Opposition to the court

He was an active member of the Green Ribbon Club, and suggested that James Scott, 1st Duke of Monmouth was the rightful king. In 1681 he presented a petition from the City of London to the King requesting another Parliament. The King refused, saying that the City was meddling in business that did not belong to it.

Arms of Sir George Treby (d.1700) with crest: A demi-lion rampant. 1688 stone tablet affixed to facade of Plympton Guildhall, which building, together with Richard Stroud of Newnham, MP, he donated to the borough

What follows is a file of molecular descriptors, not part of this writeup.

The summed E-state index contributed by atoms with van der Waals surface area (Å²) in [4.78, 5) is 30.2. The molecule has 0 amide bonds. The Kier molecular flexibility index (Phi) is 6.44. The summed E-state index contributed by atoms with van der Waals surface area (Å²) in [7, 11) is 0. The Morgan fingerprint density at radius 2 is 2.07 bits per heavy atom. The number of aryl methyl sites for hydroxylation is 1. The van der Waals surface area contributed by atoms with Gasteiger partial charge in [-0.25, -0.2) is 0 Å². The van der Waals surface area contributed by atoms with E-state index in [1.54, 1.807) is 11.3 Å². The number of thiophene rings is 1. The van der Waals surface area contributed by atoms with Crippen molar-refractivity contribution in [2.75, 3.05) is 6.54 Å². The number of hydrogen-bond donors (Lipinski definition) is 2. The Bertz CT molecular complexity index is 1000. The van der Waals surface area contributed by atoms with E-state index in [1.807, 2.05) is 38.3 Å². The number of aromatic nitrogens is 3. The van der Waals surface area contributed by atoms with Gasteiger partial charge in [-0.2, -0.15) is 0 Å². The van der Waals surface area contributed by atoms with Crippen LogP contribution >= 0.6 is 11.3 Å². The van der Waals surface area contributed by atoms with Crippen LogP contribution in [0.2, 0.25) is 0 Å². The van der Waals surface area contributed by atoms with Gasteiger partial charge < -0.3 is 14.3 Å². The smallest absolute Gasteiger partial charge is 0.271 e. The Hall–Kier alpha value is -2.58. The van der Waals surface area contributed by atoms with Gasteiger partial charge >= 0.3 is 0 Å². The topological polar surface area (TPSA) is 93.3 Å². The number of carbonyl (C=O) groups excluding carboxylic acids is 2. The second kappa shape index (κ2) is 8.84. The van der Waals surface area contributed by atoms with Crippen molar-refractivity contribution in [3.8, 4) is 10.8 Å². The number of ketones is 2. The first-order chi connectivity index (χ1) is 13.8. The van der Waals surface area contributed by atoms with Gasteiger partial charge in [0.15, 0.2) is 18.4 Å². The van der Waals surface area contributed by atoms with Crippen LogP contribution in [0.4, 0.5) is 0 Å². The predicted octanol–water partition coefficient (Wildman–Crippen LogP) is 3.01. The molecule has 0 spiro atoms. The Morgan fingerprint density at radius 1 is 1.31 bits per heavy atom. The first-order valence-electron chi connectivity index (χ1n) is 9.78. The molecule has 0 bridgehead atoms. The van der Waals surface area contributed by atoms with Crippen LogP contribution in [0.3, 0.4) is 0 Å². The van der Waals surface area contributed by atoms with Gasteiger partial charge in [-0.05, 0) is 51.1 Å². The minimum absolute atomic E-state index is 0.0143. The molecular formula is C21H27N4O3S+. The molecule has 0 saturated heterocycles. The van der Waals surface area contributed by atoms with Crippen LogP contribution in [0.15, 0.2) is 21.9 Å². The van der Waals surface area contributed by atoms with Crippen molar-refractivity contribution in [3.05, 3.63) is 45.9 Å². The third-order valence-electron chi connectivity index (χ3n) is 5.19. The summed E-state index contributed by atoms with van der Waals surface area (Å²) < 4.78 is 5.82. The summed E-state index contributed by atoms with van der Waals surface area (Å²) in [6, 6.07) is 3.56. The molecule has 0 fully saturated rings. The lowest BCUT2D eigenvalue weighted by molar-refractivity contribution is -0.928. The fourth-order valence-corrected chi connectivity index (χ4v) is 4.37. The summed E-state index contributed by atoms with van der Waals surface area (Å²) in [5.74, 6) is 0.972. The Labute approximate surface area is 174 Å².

In part due to the City’s call for a new Parliament, King Charles II and his lawyers attempted to dissolve its corporate charter by use of a writ of Quo warranto. Partly in an attempt to regain the King’s favour for the City, Treby made a loyal speech when presenting the new Sheriffs of London in September 1682, but the Quo warranto action continued. Treby argued at the Court of King’s Bench that any wrongs committed had been performed by individuals, not by the City as a whole; it was therefore improper to attack the City for those actions. He also noted that while the Quo warranto writ was brought against the City Corporation and claimed that the Corporation’s illegal acts had destroyed its corporate personality, it comprised a logical contradiction, being an attack on an organisation which the writ claimed had no legal existence. The latter point was brushed aside on the grounds that the corporation would only be destroyed if judgement was brought against it, which the court duly did. Judgement was deferred in the hopes that the City might surrender its charter to the King, but Treby convinced the City leaders to continue fighting, saying that to surrender would violate their oaths to uphold the rights of the City and its citizens. Despite this, judgement was entered in October 1683 and the corporation ceased its legal existence. Treby lost his Recordership and his position as JP in various counties. In 1684 the Borough of Plympton had a similar case brought against it and informed by the example of the City of London, it surrendered, Treby losing his Recordership there as well.